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The Hidden Fat in "Healthier" Dishes
writes, "Are you like most and enjoy going out to eat? The kids and I seem to make it a ritual at least once a week. However if you are a traveler, single, or you and your spouse don't cook much at home anymore and you eat out several times a week you may be surprised how much you are actually digesting."
The Center for Public Interest study found that the typical appetizer, entree and dessert at a restaurant has 1,000 calories Ė that is each, not a total for the entire meal. Still, Is it possible to eat healthy or even slim down while dining out? Here are a few tips that may help you when ordering off the menu:

Shocker #1 Steamed veggies are high in fat?
Fat is what sells food in restaurants. Every order of spinach made gets about 2 ounces of butter in most restaurants. That's 4 tablespoons, which adds 45 grams of fat (32 grams saturated) and 400 calories to a single side dish. If you want to eat out and still lose weight, you need to be a forensic diner: Ask a lot of questions and make a lot of requests. Grilled veggies don't fare any better. They either get an oil-based marinade or are brushed with oil before grilling and re-brushed on the plate so they look prettier. Savvy-Diner Strategy: Order your veggies steamed or grilled and make clear to your server that you want no butter or oil added at any stage of preparation.

Shocker #2 Are egg-white omelets better?
If you've been to a fancy buffet brunch with an omelet bar, you've seen the chef generously ladle a clear liquid into the pan before making your mushroom-and-spinach favorite. The liquid is fat and the ladle holds at least 2 tablespoons. That's 22 grams of fat (16 grams saturated) and 200 calories added to an otherwise healthful dish. Savvy-Diner Strategy: Ask for your eggs to be prepared without butter or any other kind of fat. Let your server know that you're aware the dish may not look as attractive as one that's been fried.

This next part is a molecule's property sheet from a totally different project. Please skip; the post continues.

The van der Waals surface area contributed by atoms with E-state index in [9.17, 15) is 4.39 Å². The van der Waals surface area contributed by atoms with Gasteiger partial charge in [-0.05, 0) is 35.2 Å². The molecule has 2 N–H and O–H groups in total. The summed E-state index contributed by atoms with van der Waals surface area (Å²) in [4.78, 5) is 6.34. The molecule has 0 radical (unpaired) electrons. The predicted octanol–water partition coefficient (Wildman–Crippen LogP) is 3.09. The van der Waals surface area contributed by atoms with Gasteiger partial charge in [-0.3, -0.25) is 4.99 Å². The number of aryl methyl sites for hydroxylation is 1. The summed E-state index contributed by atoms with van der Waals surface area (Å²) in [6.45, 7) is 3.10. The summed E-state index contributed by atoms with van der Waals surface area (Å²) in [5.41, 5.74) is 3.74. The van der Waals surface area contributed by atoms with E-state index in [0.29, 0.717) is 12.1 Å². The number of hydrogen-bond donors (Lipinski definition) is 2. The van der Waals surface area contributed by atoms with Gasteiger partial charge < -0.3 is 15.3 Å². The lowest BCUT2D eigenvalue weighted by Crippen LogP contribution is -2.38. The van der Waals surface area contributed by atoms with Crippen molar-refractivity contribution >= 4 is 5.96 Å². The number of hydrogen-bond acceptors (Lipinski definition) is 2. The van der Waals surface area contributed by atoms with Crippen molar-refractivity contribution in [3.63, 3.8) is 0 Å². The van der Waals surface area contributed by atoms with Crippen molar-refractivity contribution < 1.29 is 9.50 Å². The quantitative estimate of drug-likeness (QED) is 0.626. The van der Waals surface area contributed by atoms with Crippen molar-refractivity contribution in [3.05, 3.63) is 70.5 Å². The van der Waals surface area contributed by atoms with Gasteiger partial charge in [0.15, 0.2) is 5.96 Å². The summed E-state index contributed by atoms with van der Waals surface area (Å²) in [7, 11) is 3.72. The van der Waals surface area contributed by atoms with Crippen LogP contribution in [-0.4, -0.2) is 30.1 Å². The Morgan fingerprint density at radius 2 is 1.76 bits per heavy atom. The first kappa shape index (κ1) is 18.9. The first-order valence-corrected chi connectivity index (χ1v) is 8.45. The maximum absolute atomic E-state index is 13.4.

Shocker #3 What if I order "plain" toasted buns?
That toast is covered in butter (or worse). Butter or other fat is added to bread a lot more often than you know. It's common to slap sandwich buns with some form of grease to keep them from sticking to the flattop grill. You may think you're having a plain grilled chicken sandwich, but there's a good chance those wheat buns were smeared with margarine before being toasted, giving them that pretty golden color on the outside. This adds 5.5 fat grams (4 grams saturated) and 50 calories. Savvy-Diner Strategy: Ask that your bun or bread be toasted "dry."

The safe bet here is to ask for what you want and how you want it prepared. When your food does arrive, donít hesitate to send the plate back if you find it prepared otherwise.

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